Few people would argue that ensuring our children are safe should be a priority for our community.
The pointy end of managing children’s safety is the out-of-home care system. This is the system that is used when children and young people are unable to live with their birth families – either temporarily or longer term.
Across the ACT and Australia, there are a number of children and young people who need to be in the out-of-home care system. While the Government and not-for-profit organisations are working to improve the experience of out-of-home care for children and young people, we do know that it is hard work.
Regular government reporting of the performance of states and territories aims to track how Governments are doing and found that over a number of years, the ACT has had high numbers of Aboriginal and Torres Strait Islander children and young people being placed in the out-of-home care system. While this type of reporting is vital, one thing that often gets missed is hearing from children and young people themselves.
This week however, the CREATE Foundation has released research that reports directly from children and young people on how they are faring in the out-of-home care system. This is the second time that the Foundation has undertaken this study against the National Standards, and compares what children and young people are saying as compared to Government reporting on these areas. 63 children and young people from the ACT aged between 10 years of age and 18 joined around 1200 others from around Australia to share their perspectives. While a relatively small number of ACT participants, this represents around 11 per cent of the total proportion of ACT kids in this age range in out-of-home care.
The good news is that across Australia, 93 per cent of children and young people reported feeling safe and secure in their placement. While rates are high, it is concerning that the ACT’s children and young people reported the lowest levels of feeling safe and secure of any Australian jurisdiction. 86 per cent of ACT respondents reported feeling safe and secure, well behind Tasmania and Western Australia respondents who had a rate of 96 per cent.
Stability is a key issue for people in the out-of-home care system. This is often measured by the number of placements a child or young person is subject to during their time in the system. Again, it is concerning to see that the ACT’s children and young people are experiencing more placements than most of their peers in other jurisdictions. Less than 40 per cent of ACT respondents have had only one or two placements, compared to more than 60 per cent of respondents from NSW and Tasmania. While nationally, 31 per cent of children and young people indicated they had been moved from a placement they didn’t want to leave, in the ACT, this figure was much higher, at 47 per cent.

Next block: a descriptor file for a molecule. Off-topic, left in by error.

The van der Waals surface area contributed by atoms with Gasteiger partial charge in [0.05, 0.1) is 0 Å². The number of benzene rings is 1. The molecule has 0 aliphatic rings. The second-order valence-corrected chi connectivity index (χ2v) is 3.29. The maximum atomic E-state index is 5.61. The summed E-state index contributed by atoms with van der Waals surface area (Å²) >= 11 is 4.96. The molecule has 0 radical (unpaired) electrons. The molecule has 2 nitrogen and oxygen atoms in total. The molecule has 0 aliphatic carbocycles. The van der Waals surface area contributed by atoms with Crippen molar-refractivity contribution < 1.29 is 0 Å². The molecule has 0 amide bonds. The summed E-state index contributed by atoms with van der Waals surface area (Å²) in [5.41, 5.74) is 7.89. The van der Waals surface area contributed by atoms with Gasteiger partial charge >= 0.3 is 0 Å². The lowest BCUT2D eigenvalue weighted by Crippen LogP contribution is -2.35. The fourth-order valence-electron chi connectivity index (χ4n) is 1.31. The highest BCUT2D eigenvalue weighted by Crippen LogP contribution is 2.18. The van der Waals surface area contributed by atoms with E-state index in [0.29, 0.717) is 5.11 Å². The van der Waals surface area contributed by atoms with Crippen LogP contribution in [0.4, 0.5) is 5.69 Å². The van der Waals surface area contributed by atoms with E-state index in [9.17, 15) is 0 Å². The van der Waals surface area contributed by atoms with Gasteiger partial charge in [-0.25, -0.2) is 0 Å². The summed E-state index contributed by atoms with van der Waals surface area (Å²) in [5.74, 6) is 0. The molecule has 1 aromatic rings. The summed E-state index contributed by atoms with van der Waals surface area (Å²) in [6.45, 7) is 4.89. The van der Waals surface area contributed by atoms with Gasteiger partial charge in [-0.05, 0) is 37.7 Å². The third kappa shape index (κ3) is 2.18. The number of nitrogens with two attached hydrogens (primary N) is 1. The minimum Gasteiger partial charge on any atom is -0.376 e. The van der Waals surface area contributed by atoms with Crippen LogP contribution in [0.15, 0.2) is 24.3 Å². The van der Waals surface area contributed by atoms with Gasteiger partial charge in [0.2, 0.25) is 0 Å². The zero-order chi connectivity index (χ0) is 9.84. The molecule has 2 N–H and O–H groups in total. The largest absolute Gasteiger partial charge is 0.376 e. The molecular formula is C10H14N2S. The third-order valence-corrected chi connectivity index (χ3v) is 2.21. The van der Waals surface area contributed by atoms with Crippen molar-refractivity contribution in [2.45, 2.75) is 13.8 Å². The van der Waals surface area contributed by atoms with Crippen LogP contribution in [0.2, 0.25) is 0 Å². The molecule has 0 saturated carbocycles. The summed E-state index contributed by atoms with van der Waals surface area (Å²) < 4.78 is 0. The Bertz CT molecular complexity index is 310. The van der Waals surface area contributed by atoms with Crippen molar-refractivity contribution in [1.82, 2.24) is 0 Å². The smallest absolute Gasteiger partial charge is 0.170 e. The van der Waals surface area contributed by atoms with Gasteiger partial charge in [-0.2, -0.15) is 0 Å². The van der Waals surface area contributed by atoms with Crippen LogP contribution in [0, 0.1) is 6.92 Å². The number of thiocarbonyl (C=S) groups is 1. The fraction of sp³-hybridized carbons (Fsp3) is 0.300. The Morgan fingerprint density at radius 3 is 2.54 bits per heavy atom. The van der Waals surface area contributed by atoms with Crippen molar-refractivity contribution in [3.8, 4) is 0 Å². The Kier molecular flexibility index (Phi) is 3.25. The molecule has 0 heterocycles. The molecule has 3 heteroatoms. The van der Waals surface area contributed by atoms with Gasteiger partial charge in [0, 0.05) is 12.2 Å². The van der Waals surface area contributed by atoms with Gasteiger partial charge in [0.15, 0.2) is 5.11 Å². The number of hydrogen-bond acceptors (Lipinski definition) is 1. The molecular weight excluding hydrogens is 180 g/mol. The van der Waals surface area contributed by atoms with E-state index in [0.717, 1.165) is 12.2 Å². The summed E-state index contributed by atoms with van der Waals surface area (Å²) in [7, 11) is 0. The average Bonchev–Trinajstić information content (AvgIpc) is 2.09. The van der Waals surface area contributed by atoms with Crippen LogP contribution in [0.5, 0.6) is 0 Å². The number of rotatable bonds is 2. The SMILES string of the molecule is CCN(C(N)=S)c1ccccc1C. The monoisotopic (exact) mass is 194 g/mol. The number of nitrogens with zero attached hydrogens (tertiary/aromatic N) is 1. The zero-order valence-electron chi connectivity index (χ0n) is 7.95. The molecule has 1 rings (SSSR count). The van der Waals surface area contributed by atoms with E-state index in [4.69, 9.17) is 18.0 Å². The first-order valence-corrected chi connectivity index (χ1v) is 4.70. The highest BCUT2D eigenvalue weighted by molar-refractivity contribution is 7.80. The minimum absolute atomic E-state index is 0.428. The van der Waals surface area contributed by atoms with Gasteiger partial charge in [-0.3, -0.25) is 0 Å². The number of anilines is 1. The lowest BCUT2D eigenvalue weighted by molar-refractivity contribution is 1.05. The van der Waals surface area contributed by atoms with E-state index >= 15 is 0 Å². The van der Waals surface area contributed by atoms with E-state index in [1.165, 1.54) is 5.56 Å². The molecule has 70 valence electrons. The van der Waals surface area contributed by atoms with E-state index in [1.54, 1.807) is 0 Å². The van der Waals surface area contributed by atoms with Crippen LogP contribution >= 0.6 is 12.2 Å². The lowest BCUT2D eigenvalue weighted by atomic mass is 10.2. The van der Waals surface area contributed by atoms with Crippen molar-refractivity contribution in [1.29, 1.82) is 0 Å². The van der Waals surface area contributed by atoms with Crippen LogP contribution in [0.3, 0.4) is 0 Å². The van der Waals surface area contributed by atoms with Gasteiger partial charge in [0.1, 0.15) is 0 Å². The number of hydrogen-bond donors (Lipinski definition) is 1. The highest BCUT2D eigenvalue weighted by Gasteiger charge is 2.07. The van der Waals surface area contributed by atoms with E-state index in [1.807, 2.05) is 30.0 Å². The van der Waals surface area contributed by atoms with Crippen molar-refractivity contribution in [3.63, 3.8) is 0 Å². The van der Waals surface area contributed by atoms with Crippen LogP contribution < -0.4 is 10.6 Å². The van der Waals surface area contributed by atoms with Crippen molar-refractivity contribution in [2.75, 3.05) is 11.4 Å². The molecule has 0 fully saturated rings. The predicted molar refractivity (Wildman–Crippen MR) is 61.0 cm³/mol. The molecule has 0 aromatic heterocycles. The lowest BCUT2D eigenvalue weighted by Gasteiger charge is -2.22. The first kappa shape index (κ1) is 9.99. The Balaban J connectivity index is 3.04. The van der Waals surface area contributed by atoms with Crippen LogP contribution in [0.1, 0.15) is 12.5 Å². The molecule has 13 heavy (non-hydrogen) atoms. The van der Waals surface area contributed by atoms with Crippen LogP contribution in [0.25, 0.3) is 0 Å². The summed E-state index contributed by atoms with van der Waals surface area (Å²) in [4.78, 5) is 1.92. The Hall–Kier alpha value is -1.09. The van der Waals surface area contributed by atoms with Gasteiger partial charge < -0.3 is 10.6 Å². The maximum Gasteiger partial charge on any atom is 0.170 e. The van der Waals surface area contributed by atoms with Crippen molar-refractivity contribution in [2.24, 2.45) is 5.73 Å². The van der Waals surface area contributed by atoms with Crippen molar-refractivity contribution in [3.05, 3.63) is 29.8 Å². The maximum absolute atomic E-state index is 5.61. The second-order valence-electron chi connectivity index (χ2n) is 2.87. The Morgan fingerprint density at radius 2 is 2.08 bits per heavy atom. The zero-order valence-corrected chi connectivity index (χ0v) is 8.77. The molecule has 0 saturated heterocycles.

An interesting part of this survey is that it has been able to compare findings relating to some elements of meeting the National Standards to those found in government reporting that was done in 2015. This included the number of young people who had a case plan that dealt with issues around their health, education, wellbeing and other issues. While Government reporting stated that 82 per cent of children and young people had case plans, only 44 per cent of respondents to this survey thought that they had one. While Government stated that 81 per cent of Aboriginal and Torres Strait Islander children and young people had cultural plans, only 18 per cent of respondents thought that they had one. CREATE suggests this might be because children and young people may not have been involved or participated in the development of these plans, may not realise the discussions they are having contribute to the plan or aren’t clear about how these plans are being reported.
The ACT Government has invested heavily in creating a more trauma-informed out-of-home care system in recent years, with the introduction of the Step Up for Kids Strategy. Services and workers in this difficult area are overwhelmingly committed to improving the experience of children and young people who are unable to live with their birth families. While some of the findings of this report may be confronting to those working in the area, it is an opportunity to reflect on the experience of young people and a chance to come together to make the system even better.
I think that this report highlights the importance of involving children and young people in the design of the out-of-home care system and the importance of asking them about their experience. What do you think?